The races for various statewide offices could become really ugly by Election Day in November if comments from officials in both parties and the candidates themselves in the week since the primaries are any judge.
That's because, from the governor's race on down, it didn't take long for the winners to begin attacking each other.
Republicans and Democrats in the various statewide races started out by criticizing one another for their "unity tours," events meant to show that losing candidates in the two parties had accepted the results of the June 26 primary and now planned to work together to see their compatriots win in the November general election.
"One day after the Colorado GOP's successful unity tour featuring Walker Stapleton and his former primary opponents, Jared Polis held a mock 'unity' rally to show the Democrats are united, but Polis' Democrat primary opponents didn't even show up," said one email message from Republican Walker Stapleton's gubernatorial campaign.
"It's no wonder why, within hours of the primary, Colorado Republicans started resorting to desperate anti-LGBT attacks on Jared Polis," Democratic Party chairwoman Morgan Carroll said this week, referring to a Facebook posting by the Huerfano County Republican Party, which said Polis is an openly gay congressman who opposes their American values. "Stapleton might have won his primary by tying himself to the disastrous policies and hatefulness of GOP figures like (President) Trump and (Tom) Tancredo, but as his party's standard-bearer, he has a responsibility to disavow these sort of disgusting attacks."
It didn't go unnoticed in the Stapleton camp, among others, that Polis' primary opponents — Cary Kennedy, Michael Johnston and Donna Lynne — failed to show up at his "unity" rally on the steps of the Colorado Capitol in Denver last week.
Those opponents, along with several other prominent Democrats, though, were quoted as congratulating Polis the day of that Friday rally.
"I'm proud to endorse Jared Polis," Johnston said in a news release issued by the Colorado Democratic Party. "Jared is an entrepreneur for good. He has built things, from nonprofits to social movements, that make life better for people across this state."
At Stapleton's unity tour, one that didn't include a single stop on the Western Slope, all of his primary opponents — Victor Mitchell, Doug Robinson and Greg Lopez — showed up for at least part of it.
"So much true and sincere congratulations to my friend, no longer my opponent, my friend Walker Stapleton," said Mitchell, who launched direct attacks at Stapleton during the campaign, some of which called him a liar.
Stapleton campaign manager Michael Fortney accused the Polis camp of choosing his running mate within a week of the primary, as the law requires, to divert attention from that unity rally, saying it was meant to "change the dialogue."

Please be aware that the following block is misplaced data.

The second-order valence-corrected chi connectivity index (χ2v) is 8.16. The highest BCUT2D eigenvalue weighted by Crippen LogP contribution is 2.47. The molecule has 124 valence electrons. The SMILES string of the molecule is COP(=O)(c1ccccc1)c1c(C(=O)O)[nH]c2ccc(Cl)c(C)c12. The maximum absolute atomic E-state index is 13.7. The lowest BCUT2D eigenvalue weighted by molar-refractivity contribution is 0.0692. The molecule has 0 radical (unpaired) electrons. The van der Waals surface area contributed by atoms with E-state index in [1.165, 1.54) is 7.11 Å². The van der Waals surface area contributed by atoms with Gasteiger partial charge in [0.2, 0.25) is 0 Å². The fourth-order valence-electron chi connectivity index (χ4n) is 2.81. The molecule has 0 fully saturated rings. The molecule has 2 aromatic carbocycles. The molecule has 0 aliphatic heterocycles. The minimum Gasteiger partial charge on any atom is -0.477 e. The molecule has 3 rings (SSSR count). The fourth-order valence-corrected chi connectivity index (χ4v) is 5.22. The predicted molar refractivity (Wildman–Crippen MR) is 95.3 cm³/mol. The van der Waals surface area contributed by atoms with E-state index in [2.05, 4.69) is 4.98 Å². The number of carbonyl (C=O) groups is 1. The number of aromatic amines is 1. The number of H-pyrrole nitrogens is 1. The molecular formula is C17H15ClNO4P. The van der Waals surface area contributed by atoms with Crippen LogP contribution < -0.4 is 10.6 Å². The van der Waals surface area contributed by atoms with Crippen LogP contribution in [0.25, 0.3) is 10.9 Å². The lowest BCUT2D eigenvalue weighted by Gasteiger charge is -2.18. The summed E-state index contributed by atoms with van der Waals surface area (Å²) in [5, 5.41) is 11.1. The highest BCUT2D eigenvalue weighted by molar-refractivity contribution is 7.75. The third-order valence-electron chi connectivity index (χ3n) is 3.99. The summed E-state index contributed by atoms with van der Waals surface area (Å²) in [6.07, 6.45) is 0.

The other statewide races also haven't been immune to negative talk right out the chute.
The race for attorney general between political neophyte Phil Weiser, a Democrat, and Arapahoe County District Attorney George Brauchler, a Republican, already has seen their backers launch bombshells.
"Colorado voters will have a clear choice in November between Phil Weiser, a dedicated public servant, and George Brauchler, a grandstanding right-wing politician who denies climate change, denigrates LGBT service members, spends his work day insulting Coloradans on Twitter and marches in lockstep with Trump's agenda," Carroll said.
"The elites from Boulder and Washington, D.C., bought this race for Weiser and now he owes them," countered Scott Will, executive director of the Republican Attorneys General Association. "The worst part, that law school dean and Democratic political appointee has hardly any courtroom experience and he has never prosecuted a single criminal case. Weiser is utterly unqualified for the job. His victory will be short-lived."
The political rhetoric continues with the race for state treasurer, which pits Rep. Dave Young, D-Greeley and a member of the Legislature's Joint Budget Committee, against Republican commercial real estate investor Brian Watson.
"While Dave Young worked across the aisle to produce balanced budgets, Brian Watson racked up over $900,000 in unpaid corporate payroll taxes, unpaid contractor bills and unpaid bank loans," Carroll said. "If Brian Watson can't even keep his personal finances in order, why would voters trust him to manage the state's funds?"
While Watson didn't name his opponent in his first release as the GOP treasurer nominee, he did say that voters are "weary of politicians and more of the same," and want "fresh" leadership.
The final statewide race has Secretary of State Wayne Williams, a Republican, against Democrat Jena Griswold, who became the first statewide candidate Monday to reserve television time. So far, neither side has attacked the other.